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U.S. Women's World Cup Champions; Case against Spacey May be Dismissed; Rep. Debbie Wasserman Schultz (D-FL) is Interviewed on Acosta Questions. Aired 9:30-10a ET

Aired July 9, 2019 - 09:30   ET


[09:30:00] POPPY HARLOW, CNN ANCHOR: Youngest American to score in a World Cup match. You scored three goals in this tournament.


HARLOW: As you look at this and where you were at the last women's World Cup final, right, watching in a pizza shop, how big was this for you?

LAVELLE: Yes, I mean it's -- it's like so weird when something that you've seen yourself -- you've wanted to do for so long finally comes to fruition. But I think I'm just so proud to be a part of this team and it -- this isn't about me. It's about this team and about everyone who supported us along the way and has helped us get here and --


LAVELLE: I feel so lucky.

HARLOW: You battled, Kelly, a recent battle, ankle injury, et cetera.


HARLOW: That must make this win even sweeter.

O'HARA: Yes, a lot of people have asked if this feels different than 2015. And it does. All the -- you know, all the different wins and major tournaments feel different, but this one was definitely a different point in my life and stage of my career. And, thankfully, I was able to be a part of it and be a part of this amazing team. I wouldn't be here without my teammates and my support crew and everybody in my life. And, yes, it's a pretty sweet feeling.

HARLOW: This Nike ad, I'm sure you guys have seen it, that ran after you guys won. There's this one part of it that I --

O'HARA: Oh, we've seen it.

HARLOW: OK, well, good.

O'HARA: Yes.

HARLOW: Well, let's watch, because here's the part that really strikes me about you guys.



UNIDENTIFIED FEMALE: I believe that we will be four time champions and keep winning until we not only become the best female soccer team, but the best soccer team in the world, and that a whole generation of girls and boys will go out and play and say things like, I want to be like Megan Rapinoe when I grow up.


HARLOW: What I loved about that -- you can have water. Relax.

O'HARA: We -- we need it.

HARLOW: We've got all day. You deserve some champagne as well.

O'HARA: We should have (INAUDIBLE).

HARLOW: Just saying.

But hearing that, that you hear her say that one day we will get to a place where little girls and little boys will say, we want to play like Megan Rapinoe, right, and like all of you.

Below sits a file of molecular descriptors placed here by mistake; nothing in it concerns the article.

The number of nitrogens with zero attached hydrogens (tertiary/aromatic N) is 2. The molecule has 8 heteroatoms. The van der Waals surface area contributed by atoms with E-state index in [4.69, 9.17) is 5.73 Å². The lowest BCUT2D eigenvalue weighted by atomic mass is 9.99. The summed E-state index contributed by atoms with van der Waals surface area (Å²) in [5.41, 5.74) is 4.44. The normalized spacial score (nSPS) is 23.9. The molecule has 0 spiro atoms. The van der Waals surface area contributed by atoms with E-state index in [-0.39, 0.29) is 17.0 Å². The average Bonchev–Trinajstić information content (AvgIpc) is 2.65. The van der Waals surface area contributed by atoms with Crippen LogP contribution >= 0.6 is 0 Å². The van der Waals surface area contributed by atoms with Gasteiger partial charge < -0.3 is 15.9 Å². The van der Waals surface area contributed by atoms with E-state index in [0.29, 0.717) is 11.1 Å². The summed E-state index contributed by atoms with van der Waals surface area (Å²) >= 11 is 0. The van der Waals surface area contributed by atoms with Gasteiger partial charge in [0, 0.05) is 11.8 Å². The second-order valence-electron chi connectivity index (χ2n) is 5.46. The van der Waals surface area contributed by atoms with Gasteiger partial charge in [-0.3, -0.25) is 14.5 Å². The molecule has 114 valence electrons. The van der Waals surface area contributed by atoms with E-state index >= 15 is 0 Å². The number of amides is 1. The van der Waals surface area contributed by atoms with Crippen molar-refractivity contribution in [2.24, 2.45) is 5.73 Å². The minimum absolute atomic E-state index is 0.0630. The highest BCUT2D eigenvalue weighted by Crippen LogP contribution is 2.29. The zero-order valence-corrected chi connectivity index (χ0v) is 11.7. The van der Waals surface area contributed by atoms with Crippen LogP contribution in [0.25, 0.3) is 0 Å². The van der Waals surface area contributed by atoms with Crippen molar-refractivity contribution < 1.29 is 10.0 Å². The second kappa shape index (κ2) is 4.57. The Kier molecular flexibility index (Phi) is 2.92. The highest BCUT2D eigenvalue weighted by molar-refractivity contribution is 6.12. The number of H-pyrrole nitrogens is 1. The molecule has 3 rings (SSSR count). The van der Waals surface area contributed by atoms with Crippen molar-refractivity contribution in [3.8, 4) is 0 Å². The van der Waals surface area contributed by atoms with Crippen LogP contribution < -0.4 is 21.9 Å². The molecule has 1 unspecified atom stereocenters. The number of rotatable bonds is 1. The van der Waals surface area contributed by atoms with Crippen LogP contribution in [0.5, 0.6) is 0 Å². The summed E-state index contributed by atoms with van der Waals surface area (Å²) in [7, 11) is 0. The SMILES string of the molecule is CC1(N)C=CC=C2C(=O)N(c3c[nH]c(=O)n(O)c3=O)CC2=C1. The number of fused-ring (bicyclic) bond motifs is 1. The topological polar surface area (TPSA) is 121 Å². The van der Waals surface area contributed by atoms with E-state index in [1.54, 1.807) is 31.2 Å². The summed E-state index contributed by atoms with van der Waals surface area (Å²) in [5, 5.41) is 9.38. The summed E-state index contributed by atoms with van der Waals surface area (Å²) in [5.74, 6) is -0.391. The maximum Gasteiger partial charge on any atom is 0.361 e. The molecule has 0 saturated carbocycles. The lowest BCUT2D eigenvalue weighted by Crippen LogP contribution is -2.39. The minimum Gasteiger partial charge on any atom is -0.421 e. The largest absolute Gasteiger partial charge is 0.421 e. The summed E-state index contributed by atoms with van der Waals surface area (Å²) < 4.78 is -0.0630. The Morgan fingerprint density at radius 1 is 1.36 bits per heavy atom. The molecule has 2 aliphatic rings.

What does that mean to you in this moment of a true fight for equality for, I think, all of us women?

O'HARA: Yes, I don't think that's one day we'll get there. I think we're there. I think there are little boys, and I know little girls, that say that and want to be like Megan Rapinoe and --

HARLOW: And Rose.

O'HARA: And Rose Lavelle, and -- and everybody and just aspire to -- to be brilliant. And, yes, I think we're there.

HARLOW: But where you're not there, Rose, is on equal pay. You guys are not paid equally. And I think -- that's OK. Do you want another sip of water? Take another sip of water.

LAVELLE: I have a tickle in my throat.

HARLOW: Because this is a -- this is a really important fight you now face at home.

O'HARA: Yes, for sure. For sure.

HARLOW: On gender discrimination, that you guys are alleging against the U.S. Soccer Federation, saying we perform -- outperform the men. Look at the revenue we bring in. Look at the ratings you bring in versus the men's World Cup last year.

O'HARA: Yes. HARLOW: But you're not paid equally.

Did this win get you closer to winning that fight?

O'HARA: Yes, I think that this win changes the conversation to, do we deserve it, to, OK, how are we actually going to get the action? What are we going to see from FIFA, from U.S. Soccer, from the sponsors, because we've always been about pushing forward, not just for ourselves but for the world and I think this win was another step in the right direction and it just shows that we do deserve it and they do have to now have action behind it.

HARLOW: But should it, Rose, take this win, right? Should you have to have all of these wins to just get equality, to just get equal pay?

LAVELLE: No. No. No, but, I mean, I think this kind of is the statement that we need. And I think, like I said, it's not really about -- it's not, do we deserve it anymore. That's -- that conversation has passed and now it's, what do we need to do next?

HARLOW: One thing that I noticed was -- it was back in high school for you, Kelley, that you talked about first noticing gender inequality. And I think all women -- we've all seen it in different ways in our lives. I think I've been far more fortunate than many women in terms of not feeling like I faced a lot of discrimination, but I've certainly gone through some.